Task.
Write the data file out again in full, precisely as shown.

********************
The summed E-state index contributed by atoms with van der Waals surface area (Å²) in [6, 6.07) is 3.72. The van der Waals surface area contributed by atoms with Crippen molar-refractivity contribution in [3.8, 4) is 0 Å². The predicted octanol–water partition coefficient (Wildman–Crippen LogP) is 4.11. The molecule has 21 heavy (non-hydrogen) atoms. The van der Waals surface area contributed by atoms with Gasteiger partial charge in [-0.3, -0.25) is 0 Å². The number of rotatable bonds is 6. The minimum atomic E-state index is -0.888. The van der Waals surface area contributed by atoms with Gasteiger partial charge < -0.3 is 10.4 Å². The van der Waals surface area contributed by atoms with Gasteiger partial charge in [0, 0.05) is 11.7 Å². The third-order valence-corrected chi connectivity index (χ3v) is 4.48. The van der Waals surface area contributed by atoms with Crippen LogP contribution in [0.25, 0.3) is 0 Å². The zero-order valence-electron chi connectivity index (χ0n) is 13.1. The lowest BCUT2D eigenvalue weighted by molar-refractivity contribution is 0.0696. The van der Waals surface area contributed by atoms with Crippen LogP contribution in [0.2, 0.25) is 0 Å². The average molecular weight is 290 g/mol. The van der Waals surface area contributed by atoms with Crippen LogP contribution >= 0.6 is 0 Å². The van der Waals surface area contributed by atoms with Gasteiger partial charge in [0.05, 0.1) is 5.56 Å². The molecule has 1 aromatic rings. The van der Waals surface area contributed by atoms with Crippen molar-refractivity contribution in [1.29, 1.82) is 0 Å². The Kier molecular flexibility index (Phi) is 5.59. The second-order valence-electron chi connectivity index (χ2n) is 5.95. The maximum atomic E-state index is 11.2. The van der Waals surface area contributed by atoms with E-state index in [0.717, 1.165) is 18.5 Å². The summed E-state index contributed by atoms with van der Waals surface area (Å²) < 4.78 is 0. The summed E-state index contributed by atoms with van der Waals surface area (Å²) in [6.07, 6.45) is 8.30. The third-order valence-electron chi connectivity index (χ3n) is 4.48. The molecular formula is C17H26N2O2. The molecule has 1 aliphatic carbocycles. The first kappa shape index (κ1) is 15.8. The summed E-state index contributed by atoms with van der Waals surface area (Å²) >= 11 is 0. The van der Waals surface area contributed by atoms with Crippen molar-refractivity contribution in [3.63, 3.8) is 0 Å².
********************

The summed E-state index contributed by atoms with van der Waals surface area (Å²) in [6, 6.07) is 3.72. The van der Waals surface area contributed by atoms with Crippen molar-refractivity contribution in [3.8, 4) is 0 Å². The predicted octanol–water partition coefficient (Wildman–Crippen LogP) is 4.11. The molecule has 21 heavy (non-hydrogen) atoms. The van der Waals surface area contributed by atoms with Gasteiger partial charge in [-0.3, -0.25) is 0 Å². The number of rotatable bonds is 6. The minimum atomic E-state index is -0.888. The van der Waals surface area contributed by atoms with Gasteiger partial charge < -0.3 is 10.4 Å². The van der Waals surface area contributed by atoms with Gasteiger partial charge in [0, 0.05) is 11.7 Å². The third-order valence-corrected chi connectivity index (χ3v) is 4.48. The van der Waals surface area contributed by atoms with Crippen LogP contribution in [0.25, 0.3) is 0 Å². The zero-order valence-electron chi connectivity index (χ0n) is 13.1. The lowest BCUT2D eigenvalue weighted by molar-refractivity contribution is 0.0696. The van der Waals surface area contributed by atoms with Crippen LogP contribution in [0.2, 0.25) is 0 Å². The average molecular weight is 290 g/mol. The van der Waals surface area contributed by atoms with Crippen LogP contribution >= 0.6 is 0 Å². The van der Waals surface area contributed by atoms with Gasteiger partial charge in [0.05, 0.1) is 5.56 Å². The molecule has 1 aromatic rings. The van der Waals surface area contributed by atoms with Crippen molar-refractivity contribution in [1.29, 1.82) is 0 Å². The Kier molecular flexibility index (Phi) is 5.59. The second-order valence-electron chi connectivity index (χ2n) is 5.95. The maximum atomic E-state index is 11.2. The van der Waals surface area contributed by atoms with E-state index in [0.717, 1.165) is 18.5 Å². The summed E-state index contributed by atoms with van der Waals surface area (Å²) < 4.78 is 0. The summed E-state index contributed by atoms with van der Waals surface area (Å²) in [6.07, 6.45) is 8.30. The third-order valence-electron chi connectivity index (χ3n) is 4.48. The molecular formula is C17H26N2O2. The molecule has 1 aliphatic carbocycles. The first kappa shape index (κ1) is 15.8. The summed E-state index contributed by atoms with van der Waals surface area (Å²) >= 11 is 0. The van der Waals surface area contributed by atoms with Crippen molar-refractivity contribution in [3.63, 3.8) is 0 Å².